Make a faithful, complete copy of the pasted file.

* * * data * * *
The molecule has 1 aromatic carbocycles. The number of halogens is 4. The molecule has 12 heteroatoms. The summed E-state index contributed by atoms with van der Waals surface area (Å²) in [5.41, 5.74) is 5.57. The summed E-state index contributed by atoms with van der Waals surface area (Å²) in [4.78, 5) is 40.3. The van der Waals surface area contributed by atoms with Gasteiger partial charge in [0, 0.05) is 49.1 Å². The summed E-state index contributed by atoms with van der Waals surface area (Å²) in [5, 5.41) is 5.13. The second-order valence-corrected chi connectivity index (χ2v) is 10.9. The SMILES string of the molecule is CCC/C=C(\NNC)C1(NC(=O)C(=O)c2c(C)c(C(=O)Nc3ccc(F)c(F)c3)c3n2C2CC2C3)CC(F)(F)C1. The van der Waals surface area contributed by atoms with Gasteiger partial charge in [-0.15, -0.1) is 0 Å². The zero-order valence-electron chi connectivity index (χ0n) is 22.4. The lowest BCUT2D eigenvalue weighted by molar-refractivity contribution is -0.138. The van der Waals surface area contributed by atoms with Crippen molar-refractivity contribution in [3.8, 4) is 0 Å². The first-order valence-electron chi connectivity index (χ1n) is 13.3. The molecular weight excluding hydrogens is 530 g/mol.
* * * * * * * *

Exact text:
The molecule has 1 aromatic carbocycles. The number of halogens is 4. The molecule has 12 heteroatoms. The summed E-state index contributed by atoms with van der Waals surface area (Å²) in [5.41, 5.74) is 5.57. The summed E-state index contributed by atoms with van der Waals surface area (Å²) in [4.78, 5) is 40.3. The van der Waals surface area contributed by atoms with Gasteiger partial charge in [0, 0.05) is 49.1 Å². The summed E-state index contributed by atoms with van der Waals surface area (Å²) in [5, 5.41) is 5.13. The second-order valence-corrected chi connectivity index (χ2v) is 10.9. The SMILES string of the molecule is CCC/C=C(\NNC)C1(NC(=O)C(=O)c2c(C)c(C(=O)Nc3ccc(F)c(F)c3)c3n2C2CC2C3)CC(F)(F)C1. The van der Waals surface area contributed by atoms with Gasteiger partial charge in [-0.15, -0.1) is 0 Å². The zero-order valence-electron chi connectivity index (χ0n) is 22.4. The lowest BCUT2D eigenvalue weighted by molar-refractivity contribution is -0.138. The van der Waals surface area contributed by atoms with Crippen molar-refractivity contribution in [3.8, 4) is 0 Å². The first-order valence-electron chi connectivity index (χ1n) is 13.3. The molecular weight excluding hydrogens is 530 g/mol.